Russia's hopes of having the global ban on its athletics team lifted in time for the Rio Olympics have been severely dented by a devastating World Anti-Doping Agency (WADA) report.
Published on WADA's website, the "update on the status of Russia testing" lists a catalogue of delaying tactics, failures and wilful obstruction which have made it almost impossible to adequately test Olympic hopefuls in the world's largest country.
The report was largely compiled by UK Anti-Doping (UKAD) as the British agency has been overseeing drug testing in Russia since February.
That followed an independent investigation, funded by WADA, that resulted in Russia's athletics federation, anti-doping agency and main anti-doping lab all being suspended last November.
Russia, second in the all-time Olympic medal table, has gone to great lengths this year to prove its commitment to clean sport and had hoped the International Association of Athletics Federations (IAAF) would lift its ban in Vienna on Friday.
But that seems less likely now, particularly as this report has already been passed to the IAAF Task Force that is in Russia to assess its compliance with WADA rules - its recommendation is crucial to Friday's decision.
The report says 2,947 tests have been carried out on Olympic and Paralympic athletes in Russia since February, less than half the number achieved by Russia's suspended anti-doping agency for the same period last year.
But the details of the report suggest the vast majority of those 2015 tests were useless as Russian athletes have become accustomed to only giving samples when they want to.
Of those nearly 3,000 tests, 455 have been done under UKAD's guidance but a remarkable 736 tests have been "cancelled or declined" because of "sample collection authority lack of capacity".
What this means becomes apparent as the report explains how athletes from a variety of sports fail to provide addresses or contact details, claim to be training in restricted military cities (whether they are or not) or put misleading information on their "whereabouts" forms.
Correct "whereabouts" information is what makes no-notice, out-of-competition testing possible, and it is widely considered to be the most effective deterrent against drugs cheats.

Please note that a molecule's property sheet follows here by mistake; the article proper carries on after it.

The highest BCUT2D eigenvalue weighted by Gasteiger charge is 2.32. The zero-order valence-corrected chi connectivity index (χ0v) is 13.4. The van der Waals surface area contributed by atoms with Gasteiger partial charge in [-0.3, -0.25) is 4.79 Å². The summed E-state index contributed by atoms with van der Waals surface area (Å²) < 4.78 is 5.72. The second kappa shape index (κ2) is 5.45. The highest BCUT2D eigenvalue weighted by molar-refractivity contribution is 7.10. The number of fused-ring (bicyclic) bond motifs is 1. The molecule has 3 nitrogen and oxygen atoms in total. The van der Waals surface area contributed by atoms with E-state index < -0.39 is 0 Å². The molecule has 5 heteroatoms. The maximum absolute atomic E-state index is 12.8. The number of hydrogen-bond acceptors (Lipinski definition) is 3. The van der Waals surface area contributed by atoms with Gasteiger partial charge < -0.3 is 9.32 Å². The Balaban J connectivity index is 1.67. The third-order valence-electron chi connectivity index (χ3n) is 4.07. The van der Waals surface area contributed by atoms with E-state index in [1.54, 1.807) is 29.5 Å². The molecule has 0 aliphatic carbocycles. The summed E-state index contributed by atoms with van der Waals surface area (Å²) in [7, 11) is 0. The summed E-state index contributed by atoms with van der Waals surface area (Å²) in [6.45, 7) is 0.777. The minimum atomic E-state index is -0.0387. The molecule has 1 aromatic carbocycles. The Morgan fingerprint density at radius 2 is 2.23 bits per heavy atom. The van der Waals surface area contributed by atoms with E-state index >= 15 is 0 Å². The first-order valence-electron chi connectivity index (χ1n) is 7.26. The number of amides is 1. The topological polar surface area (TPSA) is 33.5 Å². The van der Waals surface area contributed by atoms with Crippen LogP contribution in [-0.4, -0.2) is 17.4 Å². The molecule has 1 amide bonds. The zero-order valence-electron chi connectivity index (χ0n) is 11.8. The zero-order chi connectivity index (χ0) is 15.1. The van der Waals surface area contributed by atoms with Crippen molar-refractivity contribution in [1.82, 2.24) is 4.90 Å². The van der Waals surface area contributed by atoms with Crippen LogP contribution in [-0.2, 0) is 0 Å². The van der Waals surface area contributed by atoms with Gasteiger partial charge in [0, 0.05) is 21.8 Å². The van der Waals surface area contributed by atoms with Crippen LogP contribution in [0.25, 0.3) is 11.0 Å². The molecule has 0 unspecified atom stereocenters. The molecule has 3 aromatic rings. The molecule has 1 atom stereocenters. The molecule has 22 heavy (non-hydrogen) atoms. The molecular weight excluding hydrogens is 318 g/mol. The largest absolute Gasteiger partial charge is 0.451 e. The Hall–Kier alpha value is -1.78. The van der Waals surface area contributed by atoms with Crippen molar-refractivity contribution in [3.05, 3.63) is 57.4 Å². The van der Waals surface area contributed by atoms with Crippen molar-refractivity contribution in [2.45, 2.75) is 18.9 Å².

But in-competition testing in Russia is not much easier as the addresses and schedules of events are often vague and line-ups are revealed late.
Other problems listed include obstruction from security staff at training camps and armed police in restricted areas, and tampering with samples by customs officials.
There have been incidences of athletes running away from testers, one case of attempted bribery and another of a female athlete trying to use clean urine stored in a hidden device - that ruse was rumbled and she returned a positive sample.
There is even an allegation of an informal lab, with analysis machines, being used by competitors at a wrestling event.
The Russian authorities are yet to respond to this report but earlier on Wednesday, prior to its publication, British Olympic Association chief executive Bill Sweeney said he believed the IAAF would make the "right decision, whatever that decision is".
"We can't really speculate (but) we are committed to making sure everyone who competes is competing fairly, that there is no unfair advantage, and it is a clean Games," said Sweeney.
"The key thing is making sure that everything is being done to protect the clean athletes.
"We want to make sure that whoever competes in a future Games goes there clean and that the right sanctions and penalties are in place to deter people from cheating.
"If there are Russians competing at the Games, we would be pretty confident they'd have been heavily tested, and so we (would) believe they are competing in the right circumstances."